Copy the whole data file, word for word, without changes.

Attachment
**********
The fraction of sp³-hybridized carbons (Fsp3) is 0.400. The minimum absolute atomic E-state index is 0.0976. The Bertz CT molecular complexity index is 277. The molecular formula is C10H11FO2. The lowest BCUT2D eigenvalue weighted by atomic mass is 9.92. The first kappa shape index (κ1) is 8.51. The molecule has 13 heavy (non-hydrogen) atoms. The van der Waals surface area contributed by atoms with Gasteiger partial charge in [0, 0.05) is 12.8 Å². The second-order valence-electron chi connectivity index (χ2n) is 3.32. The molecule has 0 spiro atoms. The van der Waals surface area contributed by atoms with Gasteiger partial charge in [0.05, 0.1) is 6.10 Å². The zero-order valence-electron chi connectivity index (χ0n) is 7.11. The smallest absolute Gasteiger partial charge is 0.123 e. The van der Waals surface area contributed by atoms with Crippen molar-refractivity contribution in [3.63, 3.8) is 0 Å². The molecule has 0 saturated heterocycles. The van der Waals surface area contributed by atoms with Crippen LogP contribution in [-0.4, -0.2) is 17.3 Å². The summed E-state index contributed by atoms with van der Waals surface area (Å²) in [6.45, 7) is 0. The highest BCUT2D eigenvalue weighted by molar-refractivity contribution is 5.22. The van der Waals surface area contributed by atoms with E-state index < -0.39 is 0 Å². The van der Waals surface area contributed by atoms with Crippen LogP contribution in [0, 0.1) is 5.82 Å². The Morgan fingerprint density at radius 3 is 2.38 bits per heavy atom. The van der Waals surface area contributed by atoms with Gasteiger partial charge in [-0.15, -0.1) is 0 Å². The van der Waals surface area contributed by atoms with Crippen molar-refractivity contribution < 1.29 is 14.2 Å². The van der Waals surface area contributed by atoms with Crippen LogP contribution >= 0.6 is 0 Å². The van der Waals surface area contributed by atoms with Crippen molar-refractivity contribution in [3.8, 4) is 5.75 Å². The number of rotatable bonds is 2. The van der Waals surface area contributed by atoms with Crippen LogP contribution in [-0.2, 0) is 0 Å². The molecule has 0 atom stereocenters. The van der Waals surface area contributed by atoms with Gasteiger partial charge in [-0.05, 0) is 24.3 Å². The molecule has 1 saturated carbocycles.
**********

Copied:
The fraction of sp³-hybridized carbons (Fsp3) is 0.400. The minimum absolute atomic E-state index is 0.0976. The Bertz CT molecular complexity index is 277. The molecular formula is C10H11FO2. The lowest BCUT2D eigenvalue weighted by atomic mass is 9.92. The first kappa shape index (κ1) is 8.51. The molecule has 13 heavy (non-hydrogen) atoms. The van der Waals surface area contributed by atoms with Gasteiger partial charge in [0, 0.05) is 12.8 Å². The second-order valence-electron chi connectivity index (χ2n) is 3.32. The molecule has 0 spiro atoms. The van der Waals surface area contributed by atoms with Gasteiger partial charge in [0.05, 0.1) is 6.10 Å². The zero-order valence-electron chi connectivity index (χ0n) is 7.11. The smallest absolute Gasteiger partial charge is 0.123 e. The van der Waals surface area contributed by atoms with Crippen molar-refractivity contribution in [3.63, 3.8) is 0 Å². The molecule has 0 saturated heterocycles. The van der Waals surface area contributed by atoms with Crippen LogP contribution in [-0.4, -0.2) is 17.3 Å². The summed E-state index contributed by atoms with van der Waals surface area (Å²) in [6.45, 7) is 0. The highest BCUT2D eigenvalue weighted by molar-refractivity contribution is 5.22. The van der Waals surface area contributed by atoms with E-state index < -0.39 is 0 Å². The van der Waals surface area contributed by atoms with Crippen LogP contribution in [0, 0.1) is 5.82 Å². The Morgan fingerprint density at radius 3 is 2.38 bits per heavy atom. The van der Waals surface area contributed by atoms with Gasteiger partial charge in [-0.15, -0.1) is 0 Å². The van der Waals surface area contributed by atoms with Crippen molar-refractivity contribution < 1.29 is 14.2 Å². The van der Waals surface area contributed by atoms with Crippen LogP contribution >= 0.6 is 0 Å². The van der Waals surface area contributed by atoms with Crippen molar-refractivity contribution in [3.8, 4) is 5.75 Å². The number of rotatable bonds is 2. The van der Waals surface area contributed by atoms with Crippen LogP contribution in [-0.2, 0) is 0 Å². The molecule has 0 atom stereocenters. The van der Waals surface area contributed by atoms with Gasteiger partial charge in [-0.05, 0) is 24.3 Å². The molecule has 1 saturated carbocycles.